A simple animation by a planetary scientist reveals what would happen without leap years: December would eventually drift into summer

earth north pole arctic

Norman Kuring/NASA/GSFC/Suomi NPP

A composite image of Earth from above the North Pole, May 26, 2012.

February 29 comes once every four years for a good reason: Without it, December would eventually drift into summer. 

A new animation from James O'Donoghue, a planetary scientist at the Japanese space agency (JAXA), illustrates why we need leap years.

"The way we do leap years is fairly messy looking, but I can't think of a better way to handle them," he told Business Insider in an email. "We do it so our seasons don't migrate over time."

O'Donoghue spends his free time making animations of astronomy concepts like the moon's retreat from Earth and the vastness of our solar system. He recently created this one to explain why 2020 is 366 days long. As his video (below) makes clear, leap years resolve a problem with the way we track time: Even though our calendars measure a year as 365 days, Earth's orbit around the sun actually takes 365.242 days.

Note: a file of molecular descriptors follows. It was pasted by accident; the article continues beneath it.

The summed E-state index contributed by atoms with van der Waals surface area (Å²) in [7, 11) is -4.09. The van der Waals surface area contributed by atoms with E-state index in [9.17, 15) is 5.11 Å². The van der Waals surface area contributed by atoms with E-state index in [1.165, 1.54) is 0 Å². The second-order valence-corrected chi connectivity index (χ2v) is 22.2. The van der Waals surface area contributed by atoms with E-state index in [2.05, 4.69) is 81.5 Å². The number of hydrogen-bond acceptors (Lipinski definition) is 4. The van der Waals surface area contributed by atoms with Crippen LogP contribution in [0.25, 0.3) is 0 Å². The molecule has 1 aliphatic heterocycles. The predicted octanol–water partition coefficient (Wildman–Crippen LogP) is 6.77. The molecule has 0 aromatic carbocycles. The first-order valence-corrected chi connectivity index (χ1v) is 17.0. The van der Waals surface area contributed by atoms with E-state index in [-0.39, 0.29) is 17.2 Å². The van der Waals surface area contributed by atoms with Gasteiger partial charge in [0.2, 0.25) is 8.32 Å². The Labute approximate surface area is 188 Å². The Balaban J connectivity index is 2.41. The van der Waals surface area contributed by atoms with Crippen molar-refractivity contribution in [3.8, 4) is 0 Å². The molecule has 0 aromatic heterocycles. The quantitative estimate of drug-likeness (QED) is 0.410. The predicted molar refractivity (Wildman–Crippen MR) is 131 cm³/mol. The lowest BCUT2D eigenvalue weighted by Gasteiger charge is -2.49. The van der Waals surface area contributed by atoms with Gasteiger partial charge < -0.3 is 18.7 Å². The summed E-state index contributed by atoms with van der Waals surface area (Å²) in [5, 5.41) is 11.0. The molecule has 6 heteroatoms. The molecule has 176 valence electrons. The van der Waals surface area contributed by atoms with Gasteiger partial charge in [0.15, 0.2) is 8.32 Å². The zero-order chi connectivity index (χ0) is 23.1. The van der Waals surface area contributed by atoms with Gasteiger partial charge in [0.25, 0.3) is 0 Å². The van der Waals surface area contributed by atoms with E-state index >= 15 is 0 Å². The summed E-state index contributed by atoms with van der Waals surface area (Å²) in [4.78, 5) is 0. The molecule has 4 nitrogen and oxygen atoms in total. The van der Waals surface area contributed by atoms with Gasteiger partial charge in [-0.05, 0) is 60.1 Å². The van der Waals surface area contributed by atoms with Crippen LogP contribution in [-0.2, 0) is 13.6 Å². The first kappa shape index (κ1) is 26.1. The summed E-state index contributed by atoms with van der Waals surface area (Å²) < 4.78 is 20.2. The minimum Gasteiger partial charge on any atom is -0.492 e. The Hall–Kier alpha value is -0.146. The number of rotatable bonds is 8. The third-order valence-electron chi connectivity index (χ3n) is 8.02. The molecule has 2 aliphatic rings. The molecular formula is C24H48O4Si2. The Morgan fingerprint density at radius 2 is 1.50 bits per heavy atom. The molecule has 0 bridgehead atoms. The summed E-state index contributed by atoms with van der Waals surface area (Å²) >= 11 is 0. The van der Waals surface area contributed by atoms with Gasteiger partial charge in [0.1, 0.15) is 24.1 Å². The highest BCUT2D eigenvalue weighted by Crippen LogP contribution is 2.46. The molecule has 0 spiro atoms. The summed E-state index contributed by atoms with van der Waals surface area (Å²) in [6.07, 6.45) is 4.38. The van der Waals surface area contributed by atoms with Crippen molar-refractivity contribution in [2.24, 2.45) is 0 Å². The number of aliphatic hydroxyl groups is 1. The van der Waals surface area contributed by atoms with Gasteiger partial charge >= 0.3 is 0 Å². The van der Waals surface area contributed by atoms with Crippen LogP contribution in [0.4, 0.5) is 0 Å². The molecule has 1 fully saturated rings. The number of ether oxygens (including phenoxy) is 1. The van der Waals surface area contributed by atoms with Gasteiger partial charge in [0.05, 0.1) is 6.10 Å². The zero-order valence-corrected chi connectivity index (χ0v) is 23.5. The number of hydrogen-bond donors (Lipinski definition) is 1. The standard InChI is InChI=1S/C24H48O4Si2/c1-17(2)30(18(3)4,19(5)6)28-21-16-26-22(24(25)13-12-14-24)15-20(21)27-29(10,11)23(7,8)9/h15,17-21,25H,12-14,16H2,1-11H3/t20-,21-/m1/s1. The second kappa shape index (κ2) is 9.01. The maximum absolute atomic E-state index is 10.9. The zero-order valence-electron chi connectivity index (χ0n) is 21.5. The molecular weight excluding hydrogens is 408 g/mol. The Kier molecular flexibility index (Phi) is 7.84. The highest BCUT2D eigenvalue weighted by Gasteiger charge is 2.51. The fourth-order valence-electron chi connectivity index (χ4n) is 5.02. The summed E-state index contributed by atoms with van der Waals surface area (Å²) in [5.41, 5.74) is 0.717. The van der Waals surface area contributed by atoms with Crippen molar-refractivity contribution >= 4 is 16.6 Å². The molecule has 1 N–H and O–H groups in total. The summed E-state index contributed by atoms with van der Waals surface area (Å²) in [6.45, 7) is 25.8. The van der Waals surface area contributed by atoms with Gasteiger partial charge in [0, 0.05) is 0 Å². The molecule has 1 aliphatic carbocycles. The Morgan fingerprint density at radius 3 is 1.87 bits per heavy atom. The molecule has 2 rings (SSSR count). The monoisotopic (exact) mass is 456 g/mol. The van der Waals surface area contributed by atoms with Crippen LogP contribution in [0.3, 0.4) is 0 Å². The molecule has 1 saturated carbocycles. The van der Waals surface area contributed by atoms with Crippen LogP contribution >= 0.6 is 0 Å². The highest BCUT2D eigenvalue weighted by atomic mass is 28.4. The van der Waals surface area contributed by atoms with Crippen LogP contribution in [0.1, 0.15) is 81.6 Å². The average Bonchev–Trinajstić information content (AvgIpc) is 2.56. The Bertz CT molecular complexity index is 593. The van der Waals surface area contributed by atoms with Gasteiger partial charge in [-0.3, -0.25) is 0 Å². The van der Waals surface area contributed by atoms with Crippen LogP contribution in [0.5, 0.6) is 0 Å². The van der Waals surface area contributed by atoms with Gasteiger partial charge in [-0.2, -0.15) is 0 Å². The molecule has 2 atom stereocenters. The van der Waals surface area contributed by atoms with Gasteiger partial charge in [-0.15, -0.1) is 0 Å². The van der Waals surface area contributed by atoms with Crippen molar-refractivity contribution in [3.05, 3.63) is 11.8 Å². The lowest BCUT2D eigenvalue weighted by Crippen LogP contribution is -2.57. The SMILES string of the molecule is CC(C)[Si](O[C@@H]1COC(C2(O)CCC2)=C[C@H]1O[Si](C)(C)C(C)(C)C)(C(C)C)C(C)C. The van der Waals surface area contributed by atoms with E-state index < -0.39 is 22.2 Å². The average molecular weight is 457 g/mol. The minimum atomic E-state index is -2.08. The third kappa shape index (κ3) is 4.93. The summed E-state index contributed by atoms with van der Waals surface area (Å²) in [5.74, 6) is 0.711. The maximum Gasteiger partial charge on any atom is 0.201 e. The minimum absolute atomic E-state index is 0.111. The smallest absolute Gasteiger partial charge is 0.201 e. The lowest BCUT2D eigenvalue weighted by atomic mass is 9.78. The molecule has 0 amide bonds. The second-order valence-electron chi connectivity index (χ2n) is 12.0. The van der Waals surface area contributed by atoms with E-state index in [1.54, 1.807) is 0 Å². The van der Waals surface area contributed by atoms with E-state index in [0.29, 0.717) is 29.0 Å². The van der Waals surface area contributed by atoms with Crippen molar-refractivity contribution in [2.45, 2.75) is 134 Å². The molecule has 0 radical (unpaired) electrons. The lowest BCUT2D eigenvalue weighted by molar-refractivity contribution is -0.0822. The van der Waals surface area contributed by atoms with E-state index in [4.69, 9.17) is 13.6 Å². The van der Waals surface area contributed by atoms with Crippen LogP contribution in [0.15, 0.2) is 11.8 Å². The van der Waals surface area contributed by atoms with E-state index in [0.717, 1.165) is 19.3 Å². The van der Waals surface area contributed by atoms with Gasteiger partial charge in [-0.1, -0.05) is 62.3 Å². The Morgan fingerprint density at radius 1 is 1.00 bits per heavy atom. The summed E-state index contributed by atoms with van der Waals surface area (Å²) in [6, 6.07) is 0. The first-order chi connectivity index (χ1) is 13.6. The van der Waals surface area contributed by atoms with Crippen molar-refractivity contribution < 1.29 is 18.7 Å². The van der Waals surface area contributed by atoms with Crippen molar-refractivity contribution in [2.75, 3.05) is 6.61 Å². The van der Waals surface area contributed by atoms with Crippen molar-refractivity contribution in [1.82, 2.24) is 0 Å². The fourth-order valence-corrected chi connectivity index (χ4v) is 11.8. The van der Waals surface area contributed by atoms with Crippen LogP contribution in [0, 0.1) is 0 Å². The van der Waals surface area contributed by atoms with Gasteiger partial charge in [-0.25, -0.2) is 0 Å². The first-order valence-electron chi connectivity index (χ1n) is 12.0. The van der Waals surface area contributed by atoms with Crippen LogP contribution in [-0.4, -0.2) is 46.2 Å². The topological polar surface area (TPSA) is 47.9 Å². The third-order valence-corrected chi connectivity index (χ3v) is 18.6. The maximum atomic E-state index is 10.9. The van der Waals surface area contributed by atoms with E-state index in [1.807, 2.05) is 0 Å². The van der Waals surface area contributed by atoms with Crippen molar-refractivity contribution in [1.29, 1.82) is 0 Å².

O'Donoghue's animation reveals what would happen if we didn't have leap years - after 400 years, our calendar months would drift into new seasons.

 

Astronomically, seasons are marked by equinoxes and solstices. The equinox happens twice a year, in March and September, when Earth's equator lines up with the center of the sun. On those days, day and night are nearly equal lengths everywhere on the planet. After that, the seasons change. Days grow longer and nights become shorter on one side of the planet, and vice versa on the other.

The solstice is the opposite: On those days, the sun appears at its furthest point from the equator, and the lengths of day and night are the most unequal.

Because it takes Earth 365.242 days to travel from one March equinox to the next, our calendars fall 0.242 days short of the actual seasons every year. That extra quarter of a day, of course, adds up to one full day of drift every four years. So leap days re-align our calendars with the astronomical seasons.

Earth equinoxes and solstices graphic

Shayanne Gal/Business Insider

"One cannot simply add six hours to our year to fix this, because then the sun would rise six hours later the next day," O'Donoghue said. "We could do it, but only if we don't care that the 24-hour clock will cease relating to sunrise and sunset."

Leap years are the least confusing solution, he added.

"I actually really admire the leap year system we have now: It presents a great opportunity for people to discuss the celestial mechanics of our planet," O'Donoghue said.

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